List the contents of a bucket:

~ $ s3cmd ls s3://g5-mongodb-backup
2011-08-08 14:43 3273232889 s3://g5-mongodb-backup/mongodb.2011-08-08-06.tar.gz
2011-08-08 21:12 3290592536 s3://g5-mongodb-backup/mongodb.2011-08-08-12.tar.gz
2011-08-09 03:16 3302734859 s3://g5-mongodb-backup/mongodb.2011-08-08-18.tar.gz
2011-08-09 09:09 3308369423 s3://g5-mongodb-backup/mongodb.2011-08-09-00.tar.gz
2011-08-09 14:51 3285753739 s3://g5-mongodb-backup/mongodb.2011-08-09-06.tar.gz

Show the MD5 hash of an asset:

~ $ s3cmd ls --list-md5 s3://g5-mongodb-backup/mongodb.2011-08-09-06.tar.gz
2011-08-09 14:51 3285753739 07747e3de16138799d9fe1846436a3ce \

Transferring a file to a bucket uses the get and put commands. And if you
forget an option or need a reminder of usage the very complete s3cmd –help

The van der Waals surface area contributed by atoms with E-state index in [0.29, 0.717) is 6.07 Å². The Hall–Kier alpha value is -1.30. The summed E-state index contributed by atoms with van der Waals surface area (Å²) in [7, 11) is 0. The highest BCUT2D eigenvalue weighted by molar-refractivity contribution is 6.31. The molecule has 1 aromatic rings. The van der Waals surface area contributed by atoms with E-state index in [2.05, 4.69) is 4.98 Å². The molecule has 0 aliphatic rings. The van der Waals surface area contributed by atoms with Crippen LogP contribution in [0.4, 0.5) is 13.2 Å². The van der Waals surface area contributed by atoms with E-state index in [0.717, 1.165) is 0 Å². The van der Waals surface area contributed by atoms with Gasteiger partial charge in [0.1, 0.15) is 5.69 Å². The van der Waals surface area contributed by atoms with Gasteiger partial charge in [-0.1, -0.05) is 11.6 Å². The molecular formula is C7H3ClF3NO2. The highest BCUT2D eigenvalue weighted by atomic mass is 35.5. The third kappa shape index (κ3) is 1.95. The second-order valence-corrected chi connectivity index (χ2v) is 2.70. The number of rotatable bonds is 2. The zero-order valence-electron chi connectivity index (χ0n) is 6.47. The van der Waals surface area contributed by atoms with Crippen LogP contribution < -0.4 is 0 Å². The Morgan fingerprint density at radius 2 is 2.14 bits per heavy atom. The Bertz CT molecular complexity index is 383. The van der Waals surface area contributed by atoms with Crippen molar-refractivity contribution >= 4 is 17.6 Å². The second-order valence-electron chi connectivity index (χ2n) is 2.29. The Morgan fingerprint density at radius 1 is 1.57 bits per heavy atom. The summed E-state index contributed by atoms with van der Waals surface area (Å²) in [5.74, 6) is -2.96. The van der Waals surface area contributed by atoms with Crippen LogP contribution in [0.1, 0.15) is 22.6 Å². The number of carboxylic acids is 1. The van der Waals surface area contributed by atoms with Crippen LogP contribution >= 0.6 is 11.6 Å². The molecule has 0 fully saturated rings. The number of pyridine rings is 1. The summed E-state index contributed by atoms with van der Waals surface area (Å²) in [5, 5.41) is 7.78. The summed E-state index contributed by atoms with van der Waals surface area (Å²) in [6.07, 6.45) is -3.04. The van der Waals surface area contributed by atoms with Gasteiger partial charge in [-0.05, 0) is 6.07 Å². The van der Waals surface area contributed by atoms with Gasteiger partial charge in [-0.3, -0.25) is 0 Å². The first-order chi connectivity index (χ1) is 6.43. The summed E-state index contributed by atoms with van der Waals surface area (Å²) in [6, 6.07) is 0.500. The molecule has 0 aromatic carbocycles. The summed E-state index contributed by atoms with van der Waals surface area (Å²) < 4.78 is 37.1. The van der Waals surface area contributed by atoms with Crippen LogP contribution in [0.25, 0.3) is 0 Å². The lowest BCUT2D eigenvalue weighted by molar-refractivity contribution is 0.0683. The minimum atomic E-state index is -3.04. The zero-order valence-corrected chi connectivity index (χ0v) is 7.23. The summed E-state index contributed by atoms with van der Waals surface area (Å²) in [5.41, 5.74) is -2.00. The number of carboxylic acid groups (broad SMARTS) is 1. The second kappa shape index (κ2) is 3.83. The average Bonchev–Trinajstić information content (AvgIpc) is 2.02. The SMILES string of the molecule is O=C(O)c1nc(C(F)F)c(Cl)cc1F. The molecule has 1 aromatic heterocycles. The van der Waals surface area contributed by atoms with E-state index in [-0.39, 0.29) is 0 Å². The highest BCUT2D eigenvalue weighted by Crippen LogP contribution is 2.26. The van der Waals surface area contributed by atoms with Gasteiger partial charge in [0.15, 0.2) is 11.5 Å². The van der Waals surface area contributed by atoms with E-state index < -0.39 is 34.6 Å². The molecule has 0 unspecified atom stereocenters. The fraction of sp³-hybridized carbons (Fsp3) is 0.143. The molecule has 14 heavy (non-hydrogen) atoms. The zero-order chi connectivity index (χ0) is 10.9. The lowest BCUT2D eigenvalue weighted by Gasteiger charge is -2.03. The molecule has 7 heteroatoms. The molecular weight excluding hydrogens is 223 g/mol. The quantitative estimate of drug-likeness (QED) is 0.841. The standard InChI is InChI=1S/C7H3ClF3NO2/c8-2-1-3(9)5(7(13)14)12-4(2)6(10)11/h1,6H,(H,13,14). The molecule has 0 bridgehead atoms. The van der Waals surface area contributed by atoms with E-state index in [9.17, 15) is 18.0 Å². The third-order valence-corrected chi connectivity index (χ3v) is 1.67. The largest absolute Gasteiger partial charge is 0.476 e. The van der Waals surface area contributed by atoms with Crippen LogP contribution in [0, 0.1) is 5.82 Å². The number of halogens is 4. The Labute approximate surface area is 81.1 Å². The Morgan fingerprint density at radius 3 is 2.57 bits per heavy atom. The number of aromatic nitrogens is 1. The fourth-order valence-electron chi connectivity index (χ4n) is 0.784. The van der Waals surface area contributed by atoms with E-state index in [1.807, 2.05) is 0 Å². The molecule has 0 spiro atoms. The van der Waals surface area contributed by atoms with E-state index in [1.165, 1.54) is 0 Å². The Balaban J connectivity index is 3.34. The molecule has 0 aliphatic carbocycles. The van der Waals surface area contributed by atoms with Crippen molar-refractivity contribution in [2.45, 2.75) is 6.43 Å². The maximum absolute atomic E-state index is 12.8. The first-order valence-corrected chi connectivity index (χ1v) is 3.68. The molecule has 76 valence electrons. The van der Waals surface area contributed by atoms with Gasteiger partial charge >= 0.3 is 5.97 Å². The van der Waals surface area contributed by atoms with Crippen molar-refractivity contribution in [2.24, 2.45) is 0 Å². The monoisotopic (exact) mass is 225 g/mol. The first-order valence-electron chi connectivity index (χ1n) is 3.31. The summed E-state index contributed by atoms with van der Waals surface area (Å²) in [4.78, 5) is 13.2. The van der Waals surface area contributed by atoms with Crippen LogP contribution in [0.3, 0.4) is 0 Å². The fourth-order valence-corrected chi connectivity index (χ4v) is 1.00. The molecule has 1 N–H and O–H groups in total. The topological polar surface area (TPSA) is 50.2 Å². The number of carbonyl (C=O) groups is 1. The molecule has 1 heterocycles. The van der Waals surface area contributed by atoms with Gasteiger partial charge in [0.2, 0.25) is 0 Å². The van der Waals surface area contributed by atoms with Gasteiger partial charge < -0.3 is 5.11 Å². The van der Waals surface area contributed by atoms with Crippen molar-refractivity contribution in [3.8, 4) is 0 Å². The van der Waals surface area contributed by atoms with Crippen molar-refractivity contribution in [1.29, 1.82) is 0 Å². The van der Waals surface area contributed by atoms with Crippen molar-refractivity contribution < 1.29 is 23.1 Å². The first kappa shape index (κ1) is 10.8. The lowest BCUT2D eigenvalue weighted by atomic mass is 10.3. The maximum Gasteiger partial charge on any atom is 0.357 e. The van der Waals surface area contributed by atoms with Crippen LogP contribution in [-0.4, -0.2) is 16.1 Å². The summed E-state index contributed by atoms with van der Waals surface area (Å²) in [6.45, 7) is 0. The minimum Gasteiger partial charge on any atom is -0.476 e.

output will likely be all the help you need.

One problem I have with most tools for AWS is managing multiple accounts. Most
of these tools assume you have just one account, but I work with multiple
accounts and switching between them can be cumbersome.

Here’s how I work with multiple AWS accounts using s3cmd.

By default s3cmd puts its configuration file in ~/.s3cfg, but you can
override this and specify a configuration file with the -c option.

What I do is create a separate config file with the appropriate credentials for
each account I work with and give them unique names:

~ $ ls -1 .s3cfg*

Another option is to keep the credentials for the account you use most often in